## Algebra Rule 21

#### Converting a root of a root into a single root

**Description:**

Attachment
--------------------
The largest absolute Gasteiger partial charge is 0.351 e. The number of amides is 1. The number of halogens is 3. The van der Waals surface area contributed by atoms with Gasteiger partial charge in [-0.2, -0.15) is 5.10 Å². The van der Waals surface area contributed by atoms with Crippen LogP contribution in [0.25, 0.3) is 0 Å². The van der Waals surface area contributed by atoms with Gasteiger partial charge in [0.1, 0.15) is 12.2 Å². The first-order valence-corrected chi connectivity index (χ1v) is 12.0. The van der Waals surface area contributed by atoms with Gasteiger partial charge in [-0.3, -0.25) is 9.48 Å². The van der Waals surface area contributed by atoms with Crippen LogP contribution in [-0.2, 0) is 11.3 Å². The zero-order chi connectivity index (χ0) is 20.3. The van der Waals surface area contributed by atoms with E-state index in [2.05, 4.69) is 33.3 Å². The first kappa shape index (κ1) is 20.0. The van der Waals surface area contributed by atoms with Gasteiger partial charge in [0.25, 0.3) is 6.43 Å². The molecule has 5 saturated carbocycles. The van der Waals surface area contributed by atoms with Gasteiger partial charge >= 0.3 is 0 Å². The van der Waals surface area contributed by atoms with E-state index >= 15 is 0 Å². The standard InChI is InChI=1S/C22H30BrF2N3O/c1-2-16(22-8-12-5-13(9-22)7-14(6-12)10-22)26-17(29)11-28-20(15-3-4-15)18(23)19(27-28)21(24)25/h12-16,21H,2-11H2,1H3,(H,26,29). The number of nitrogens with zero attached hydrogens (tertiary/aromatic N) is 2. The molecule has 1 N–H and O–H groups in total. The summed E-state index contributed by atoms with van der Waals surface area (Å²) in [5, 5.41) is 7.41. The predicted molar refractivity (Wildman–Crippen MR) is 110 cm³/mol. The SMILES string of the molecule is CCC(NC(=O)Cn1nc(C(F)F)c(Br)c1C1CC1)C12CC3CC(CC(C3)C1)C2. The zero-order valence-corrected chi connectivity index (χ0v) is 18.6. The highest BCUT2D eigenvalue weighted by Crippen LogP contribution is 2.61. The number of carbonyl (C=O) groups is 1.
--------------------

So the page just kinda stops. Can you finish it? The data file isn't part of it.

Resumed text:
Once again, by working backwards from the value of these two expressions we can see why they are equal. If ``\sqrt[m]{\sqrt[n]{a}} = x``, then we can construct ``a`` out of combinations of ``x`` and see how the whole equation works. To make things simple, we'll start with given values of ``m`` and ``n``. If ``\sqrt[2]{\sqrt[3]{a}} = x``, then ``x = \sqrt[2]{x*x}``, which also means that ``\sqrt[2]{\sqrt[3]{(x*x)*(x*x)*(x*x)}} = x``. So ``a = (x*x)*(x*x)*(x*x) = x^6 = x^{mn}``. And happily, ``\sqrt[mn]{x^{mn}} = x`` by definition, so we have ``\sqrt[m]{\sqrt[n]{a}} = x = \sqrt[mn]{x^{mn}}``. Our example is a specific case where ``m = 2`` and ``n = 3``, but since ``a`` will always be equal to ``x^{mn}``, the equation holds regardless of the values of ``m`` and ``n``